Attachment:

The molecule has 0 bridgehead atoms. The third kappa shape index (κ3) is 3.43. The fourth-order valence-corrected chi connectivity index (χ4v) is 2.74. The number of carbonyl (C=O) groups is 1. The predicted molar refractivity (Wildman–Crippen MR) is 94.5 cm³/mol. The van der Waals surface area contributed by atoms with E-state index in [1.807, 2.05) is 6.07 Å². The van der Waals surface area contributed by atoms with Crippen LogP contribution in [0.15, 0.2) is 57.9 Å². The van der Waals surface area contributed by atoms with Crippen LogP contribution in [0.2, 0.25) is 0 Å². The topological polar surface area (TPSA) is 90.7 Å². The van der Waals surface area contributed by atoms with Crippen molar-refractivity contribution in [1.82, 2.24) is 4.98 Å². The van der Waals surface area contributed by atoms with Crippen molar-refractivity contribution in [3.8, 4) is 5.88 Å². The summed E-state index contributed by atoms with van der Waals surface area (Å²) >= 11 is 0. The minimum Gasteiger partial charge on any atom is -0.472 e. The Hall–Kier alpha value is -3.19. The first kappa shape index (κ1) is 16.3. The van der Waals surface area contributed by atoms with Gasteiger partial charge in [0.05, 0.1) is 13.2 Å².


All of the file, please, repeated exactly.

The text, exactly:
The molecule has 0 bridgehead atoms. The third kappa shape index (κ3) is 3.43. The fourth-order valence-corrected chi connectivity index (χ4v) is 2.74. The number of carbonyl (C=O) groups is 1. The predicted molar refractivity (Wildman–Crippen MR) is 94.5 cm³/mol. The van der Waals surface area contributed by atoms with E-state index in [1.807, 2.05) is 6.07 Å². The van der Waals surface area contributed by atoms with Crippen LogP contribution in [0.15, 0.2) is 57.9 Å². The van der Waals surface area contributed by atoms with Crippen LogP contribution in [0.2, 0.25) is 0 Å². The topological polar surface area (TPSA) is 90.7 Å². The van der Waals surface area contributed by atoms with Crippen molar-refractivity contribution in [1.82, 2.24) is 4.98 Å². The van der Waals surface area contributed by atoms with Crippen molar-refractivity contribution in [3.8, 4) is 5.88 Å². The summed E-state index contributed by atoms with van der Waals surface area (Å²) >= 11 is 0. The minimum Gasteiger partial charge on any atom is -0.472 e. The Hall–Kier alpha value is -3.19. The first kappa shape index (κ1) is 16.3. The van der Waals surface area contributed by atoms with Gasteiger partial charge in [0.05, 0.1) is 13.2 Å².